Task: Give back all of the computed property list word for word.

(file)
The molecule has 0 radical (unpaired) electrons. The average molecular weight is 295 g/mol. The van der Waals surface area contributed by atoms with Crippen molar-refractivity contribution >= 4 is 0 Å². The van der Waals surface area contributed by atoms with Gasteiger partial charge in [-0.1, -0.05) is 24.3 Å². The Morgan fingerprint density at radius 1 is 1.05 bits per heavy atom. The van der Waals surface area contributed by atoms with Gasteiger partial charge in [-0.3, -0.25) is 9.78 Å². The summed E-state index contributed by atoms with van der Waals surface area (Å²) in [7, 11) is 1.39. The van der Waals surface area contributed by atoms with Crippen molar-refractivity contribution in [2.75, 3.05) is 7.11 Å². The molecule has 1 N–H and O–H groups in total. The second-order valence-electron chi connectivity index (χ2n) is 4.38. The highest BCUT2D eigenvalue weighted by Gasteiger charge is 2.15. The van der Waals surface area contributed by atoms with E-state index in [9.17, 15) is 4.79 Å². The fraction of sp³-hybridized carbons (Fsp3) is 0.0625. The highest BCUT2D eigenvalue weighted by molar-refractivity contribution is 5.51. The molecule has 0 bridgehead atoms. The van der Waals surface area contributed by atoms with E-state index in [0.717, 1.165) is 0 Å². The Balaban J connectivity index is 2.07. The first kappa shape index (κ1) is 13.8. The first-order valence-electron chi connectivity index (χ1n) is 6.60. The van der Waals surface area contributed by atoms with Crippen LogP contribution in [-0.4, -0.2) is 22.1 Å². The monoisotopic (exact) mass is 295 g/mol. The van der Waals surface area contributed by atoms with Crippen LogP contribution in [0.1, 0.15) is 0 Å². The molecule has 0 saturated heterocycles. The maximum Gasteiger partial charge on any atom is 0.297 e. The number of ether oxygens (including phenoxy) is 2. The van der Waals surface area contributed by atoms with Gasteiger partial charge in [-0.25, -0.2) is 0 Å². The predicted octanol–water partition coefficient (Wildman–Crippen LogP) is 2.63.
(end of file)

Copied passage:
The molecule has 0 radical (unpaired) electrons. The average molecular weight is 295 g/mol. The van der Waals surface area contributed by atoms with Crippen molar-refractivity contribution >= 4 is 0 Å². The van der Waals surface area contributed by atoms with Gasteiger partial charge in [-0.1, -0.05) is 24.3 Å². The Morgan fingerprint density at radius 1 is 1.05 bits per heavy atom. The van der Waals surface area contributed by atoms with Gasteiger partial charge in [-0.3, -0.25) is 9.78 Å². The summed E-state index contributed by atoms with van der Waals surface area (Å²) in [7, 11) is 1.39. The van der Waals surface area contributed by atoms with Crippen molar-refractivity contribution in [2.75, 3.05) is 7.11 Å². The molecule has 1 N–H and O–H groups in total. The second-order valence-electron chi connectivity index (χ2n) is 4.38. The highest BCUT2D eigenvalue weighted by Gasteiger charge is 2.15. The van der Waals surface area contributed by atoms with E-state index in [9.17, 15) is 4.79 Å². The fraction of sp³-hybridized carbons (Fsp3) is 0.0625. The highest BCUT2D eigenvalue weighted by molar-refractivity contribution is 5.51. The molecule has 0 bridgehead atoms. The van der Waals surface area contributed by atoms with E-state index in [0.717, 1.165) is 0 Å². The Balaban J connectivity index is 2.07. The first kappa shape index (κ1) is 13.8. The first-order valence-electron chi connectivity index (χ1n) is 6.60. The van der Waals surface area contributed by atoms with Crippen LogP contribution in [-0.4, -0.2) is 22.1 Å². The monoisotopic (exact) mass is 295 g/mol. The van der Waals surface area contributed by atoms with Crippen LogP contribution in [0.1, 0.15) is 0 Å². The molecule has 0 saturated heterocycles. The maximum Gasteiger partial charge on any atom is 0.297 e. The number of ether oxygens (including phenoxy) is 2. The van der Waals surface area contributed by atoms with Gasteiger partial charge in [-0.25, -0.2) is 0 Å². The predicted octanol–water partition coefficient (Wildman–Crippen LogP) is 2.63.